A discrete choice experiment to explore patients’ willingness to risk disease relapse from treatment withdrawal in psoriatic arthritis

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    The objective of this study is to assess patient preferences for treatment-related benefits and risk of disease relapse in the management of low disease states of psoriatic arthritis (PsA). Focus groups with patients and a literature review were undertaken to determine the characteristics of treatment and symptoms of PsA important to patients. Patient preferences were assessed using a discrete choice experiment which compared hypothetical treatment profiles of the risk and benefits of treatment withdrawal. The risk outcome included increased risk of disease relapse, while benefit outcomes included reduced sickness/nausea from medication and changes in health-related quality of life. Each patient completed 12 choice sets comparing treatment profiles. Preference weights were estimated using a logic regression model, and the maximum acceptable risk in disease relapse for a given improvement in benefit outcomes was elicited. Final sample included 136 patients. Respondents attached the greatest importance to eliminating severe side effects of sickness/nausea and the least importance to a change in risk of relapse. Respondents were willing to accept an increase in the risk of relapse of 32.6 % in order to eliminate the side effects of sickness/nausea. For improvements in health status, the maximum acceptable risk in relapse was comparable to a movement from some to no sickness/nausea. The study suggests that patients in low disease states of PsA are willing to accept greater risks of relapse for improvements in side effects of sickness/nausea and overall health status, with the most important benefit attribute being the elimination of severe sickness or nausea

    Scleroderma and related disorders: 223. Long Term Outcome in a Contemporary Systemic Sclerosis Cohort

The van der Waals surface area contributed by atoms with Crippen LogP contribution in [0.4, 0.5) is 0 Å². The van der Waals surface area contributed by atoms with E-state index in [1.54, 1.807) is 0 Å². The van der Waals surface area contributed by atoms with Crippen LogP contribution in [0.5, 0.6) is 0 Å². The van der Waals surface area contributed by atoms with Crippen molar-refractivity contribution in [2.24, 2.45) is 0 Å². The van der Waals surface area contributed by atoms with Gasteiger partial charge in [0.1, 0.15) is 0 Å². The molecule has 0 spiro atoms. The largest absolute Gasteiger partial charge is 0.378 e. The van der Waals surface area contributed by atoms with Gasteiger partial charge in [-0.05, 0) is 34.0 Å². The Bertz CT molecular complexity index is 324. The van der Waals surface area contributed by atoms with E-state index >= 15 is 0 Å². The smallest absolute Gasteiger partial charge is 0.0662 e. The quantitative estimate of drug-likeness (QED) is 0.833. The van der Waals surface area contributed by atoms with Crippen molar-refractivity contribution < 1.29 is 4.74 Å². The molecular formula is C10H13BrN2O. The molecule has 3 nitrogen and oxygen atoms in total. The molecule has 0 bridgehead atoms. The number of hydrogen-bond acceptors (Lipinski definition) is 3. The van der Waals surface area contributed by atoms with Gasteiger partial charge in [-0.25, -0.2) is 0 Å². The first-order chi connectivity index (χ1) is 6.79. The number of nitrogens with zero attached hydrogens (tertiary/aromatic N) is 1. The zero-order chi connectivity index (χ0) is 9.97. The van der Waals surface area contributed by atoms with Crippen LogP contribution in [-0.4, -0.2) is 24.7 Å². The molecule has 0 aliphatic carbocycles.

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    Background: We have previously compared outcome in two groups of systemic sclerosis (SSc) patients with disease onset a decade apart and we reported data on 5 year survival and cumulative incidence of organ disease in a contemporary SSc cohort. The present study examines longer term outcome in an additional cohort of SSc followed for 10 years. Methods: We have examined patients with disease onset between years 1995 and 1999 allowing for at least 10 years of follow-up in a group that has characteristics representative for the patients we see in contemporary clinical practice. Results: Of the 398 patients included in the study, 252 (63.3%) had limited cutaneous (lc) SSc and 146 (36.7%) had diffuse cutaneous (dc) SSc. The proportion of male patients was higher among the dcSSc group (17.1% v 9.9%, p = 0.037) while the mean age of onset was significantly higher among lcSSc patients (50 ± 13 v 46 ± 13 years ± SD, p = 0.003). During a 10 year follow-up from disease onset, 45% of the dcSSc and 21% of the lcSSc subjects developed clinically significant pulmonary fibrosis, p < 0.001. Among them approximately half reached the endpoint within the first 3 years (23% of dcSSc and 10% of lcSSc) and over three quarters within the first 5 years (34% and 16% respectively). There was a similar incidence of pulmonary hypertension (PH) in the two subsets with a steady rate of increase over time. At 10 years 13% of dcSSc and 15% of lcSSc subjects had developed PH (p=0.558), with the earliest cases observed within the first 2 years of disease. Comparison between subjects who developed PH in the first and second 5 years from disease onset demonstrated no difference in demographic or clinical characteristics, but 5-year survival from PH onset was better among those who developed this complication later in their disease (49% v 24%), with a strong trend towards statistical significance (p = 0.058). Incidence of SSc renal crisis (SRC) was significantly higher among the dcSSc patients (12% v 4% in lcSSc, p = 0.002). As previously observed, the rate of development of SRC was highest in the first 3 years of disease- 10% in dcSSc and 3% in lcSSc. All incidences of clinically important cardiac disease developed in the first 5 years from disease onset (7% in dcSSc v 1% in lcSSc, p < 0.001) and remained unchanged at 10 years. As expected, 10-year survival among lcSSc subjects was significantly higher (81%) compared to that of dcSSc patients (70%, p = 0.006). Interestingly, although over the first 5 years the death rate was much higher in the dcSSc cohort (16% v 6% in lcSSc), over the following years it became very similar for both subsets (14% and 13% between years 5 and 10, and 18% and 17% between years 10 and 15 for dcSSc and lcSSc respectively). Conclusions: Even though dcSSc patients have higher incidence for most organ complications compared to lcSSc subjects, the worse survival among them is mainly due to higher early mortality rate. Mortality rate after first 5 years of disease becomes comparable in the two disease subsets. Disclosure statement: The authors have declared no conflicts of interes